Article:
Look into "Sound Driven Animation". While not exactly what you want, it may give you ideas.
scroll down the page to "Sound Driven Animation"
and a follow-up:
or Google "AS3 sound spectrum analyzerl"
My audio length is big,i want to know how to find the starting time of each word in the audio.
Is there any best way to find the timing of each word in the word ,i don't want to do maually please suggest me the better way
Yes, of course. I believe that we understand that you're working on a job that requires you to synchronize some sort of an automation to a vocal narration that, we can only assume, will be included in the final movie/video. We understand that you are seeking the most efficient way to be effective. I sketched at least the highlights of The Best Way that I have discovered (so far) and another fine person (adninjastrator) has given you His Best Shot.
I was interested enough in the possibility of my finding a better way to do my work ( which is also rather long and troubling ) that I took the time to carefully study the material he presented. Have you also taking the time to look at it?
Like I said above, what I gave you before was only the tiniest highlight of what I do. I'll now refer you to a more extended description of it that I made in response to another forum participant's question. It is found here : voice synchronization with text(words) in flash http://forums.adobe.com/thread/900695?tstart=0
There are some inherent difficulties that we all face in this kind of work. One of them is that, when we are speaking naturally, there are many places in our speech where there is no clear break between the words, like the one you can see in the "mixdown" example that I provided. The only automated way of which I am acquainted that even begins to crack that tough nut a problem is the voice recognition software, such as Dragon NaturallySpeaking by Nuance. It, however, is not intended to give us what we need for our current projects. I would expect, however, that if you're made out of big time money and have, say, fifty grand available, you might approach the Nuance people and ask them to adapt their Very Fine Tool to greatly assist us in the work that we're doing. ( By the way, I am speaking this into Dragon now and it is typing for me. )
I have developed a way by which I present written text as it is being heard in the narration. There are places in which the words are distinct and are separated by pauses, and there are times in which only phrases or clusters of words are separated by silent periods. As you will discover by reading the thread to which I referred earlier, the way I present the written text is by first covering each word or phrase of it with an opaque rectangle whose color matches the background color, then by smoothly changing its opacity from 100% to 0% at the appropriate time. In much of the work that I did earlier, before I learned better methods, my chunks of text presentation were quite large, sometimes entire lines at a time. In the new work that I'm now doing, most of it will be presented one word at a time. That is the case in the two examples will show you next.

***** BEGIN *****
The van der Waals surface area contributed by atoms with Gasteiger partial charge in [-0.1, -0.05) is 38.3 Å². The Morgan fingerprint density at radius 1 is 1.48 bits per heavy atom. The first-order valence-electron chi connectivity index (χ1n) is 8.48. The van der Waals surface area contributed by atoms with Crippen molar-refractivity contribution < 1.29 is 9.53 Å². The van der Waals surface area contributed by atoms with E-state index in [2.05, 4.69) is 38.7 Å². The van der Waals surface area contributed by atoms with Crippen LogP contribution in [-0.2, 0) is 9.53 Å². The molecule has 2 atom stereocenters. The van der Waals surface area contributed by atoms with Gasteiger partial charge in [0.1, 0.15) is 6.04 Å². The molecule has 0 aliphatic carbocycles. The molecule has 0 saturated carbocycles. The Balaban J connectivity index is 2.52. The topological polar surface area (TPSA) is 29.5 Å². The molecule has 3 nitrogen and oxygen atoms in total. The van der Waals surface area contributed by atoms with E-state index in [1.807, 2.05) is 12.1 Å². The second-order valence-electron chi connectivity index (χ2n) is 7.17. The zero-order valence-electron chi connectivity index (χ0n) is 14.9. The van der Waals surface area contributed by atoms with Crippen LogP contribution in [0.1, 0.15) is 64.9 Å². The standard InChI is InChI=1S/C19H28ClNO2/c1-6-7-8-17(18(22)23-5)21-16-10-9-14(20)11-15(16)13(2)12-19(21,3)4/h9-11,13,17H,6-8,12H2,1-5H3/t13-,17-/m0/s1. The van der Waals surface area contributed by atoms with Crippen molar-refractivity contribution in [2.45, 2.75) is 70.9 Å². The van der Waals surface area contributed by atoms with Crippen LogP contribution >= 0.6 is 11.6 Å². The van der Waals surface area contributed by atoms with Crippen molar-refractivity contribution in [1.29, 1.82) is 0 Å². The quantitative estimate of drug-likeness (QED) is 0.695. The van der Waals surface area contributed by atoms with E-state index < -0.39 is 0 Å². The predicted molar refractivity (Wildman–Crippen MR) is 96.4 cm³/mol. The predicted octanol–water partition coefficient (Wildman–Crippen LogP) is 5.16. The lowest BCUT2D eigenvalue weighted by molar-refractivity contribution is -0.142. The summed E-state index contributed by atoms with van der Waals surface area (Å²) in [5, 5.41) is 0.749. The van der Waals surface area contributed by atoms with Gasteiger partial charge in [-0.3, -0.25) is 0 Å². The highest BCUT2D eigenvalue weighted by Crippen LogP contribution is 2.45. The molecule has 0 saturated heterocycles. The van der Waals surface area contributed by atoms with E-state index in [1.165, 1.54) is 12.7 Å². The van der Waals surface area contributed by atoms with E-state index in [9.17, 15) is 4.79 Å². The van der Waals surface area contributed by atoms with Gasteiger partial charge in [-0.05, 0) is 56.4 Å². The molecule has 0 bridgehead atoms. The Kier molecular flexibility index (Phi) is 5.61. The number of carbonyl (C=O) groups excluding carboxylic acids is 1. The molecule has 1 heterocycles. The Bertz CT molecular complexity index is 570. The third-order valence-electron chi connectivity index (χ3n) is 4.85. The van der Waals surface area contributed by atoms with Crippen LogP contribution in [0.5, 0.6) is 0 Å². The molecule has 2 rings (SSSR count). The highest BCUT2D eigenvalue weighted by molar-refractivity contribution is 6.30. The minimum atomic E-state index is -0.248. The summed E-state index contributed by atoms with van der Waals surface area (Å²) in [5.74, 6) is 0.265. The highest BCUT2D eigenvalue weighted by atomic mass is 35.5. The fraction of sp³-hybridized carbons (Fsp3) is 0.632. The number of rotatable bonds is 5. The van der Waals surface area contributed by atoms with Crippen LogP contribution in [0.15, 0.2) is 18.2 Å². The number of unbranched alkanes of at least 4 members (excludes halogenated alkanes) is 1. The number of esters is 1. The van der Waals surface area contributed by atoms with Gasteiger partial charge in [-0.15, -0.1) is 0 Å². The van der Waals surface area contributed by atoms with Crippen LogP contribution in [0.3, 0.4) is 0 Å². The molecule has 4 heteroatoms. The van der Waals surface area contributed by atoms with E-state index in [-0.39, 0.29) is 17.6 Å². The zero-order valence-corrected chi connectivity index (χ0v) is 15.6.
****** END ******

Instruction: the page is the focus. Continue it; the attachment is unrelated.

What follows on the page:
Just a few technical details : I'm running at thirty frames per second, using classic tweens, using an easing in value of -100 and an easing out value of +100. Many of my transitions are about eighty frames long. Some are lot longer. Here is a little pic showing two sentences being displayed :
These next two pics show the display of a twelve word sentence, smoothly presented.
There was a small pause after the seventh word, and the ending of the tweens for those players allows those words to be fully displayed while the last five are still getting going.
--- --- --- --- --- --- ---
In the methods that were suggested by adninjastrator, you could obtain an amplitude graph of either just the overall volume of any waveform, or if you wanted to get really fancy, could do the same thing from only a portion of the frequency spectrum of the waveform. The method that I showed you earlier provides the first of those possible results directly and immediately. The second approach that adninjastrator presented is probably not necessary for either the work that you or I or vplusvw are doing.
You say that your audio length is big. That is not a surprise. Things Take Time. Big and valuable and important things often take a lot of time. You say you don't want to do it manually. We understand, from our own experience, that life is difficult and that we don't want to make it any harder than is necessary.
We have no way of knowing the nature of your project or how important it is to you. You could tell us a little about the first part, but only you can decide the second one. The work that I'm doing is terribly important to me. The work being pursued by vplusvw appears to be of value to that fine person.
Two of us have tried to help. We've given you our best shot. Our methods, or some related version of them, might be the better way that you seek. There is an eternal, universal truth, however. There is no Royal Road to knowledge. In so many important pursuits in life, there is no Easy Way. You have asked for the better way. I have given you the best way I know. I am willing to explain it in greater detail if that would appear to be of some value to you.
There simply was No Easy Way to build either the Golden Gate Bridge, the Transcontinental Railway, or the Hoover Dam. There is No Easy Way to do the work that I am doing. There is probably No Easy Way for you to do the work that you want to do. If it gets done at all, let along done well, there will certainly be some Serious Tediousness involved. That is for sure.
Back over to you.
; - )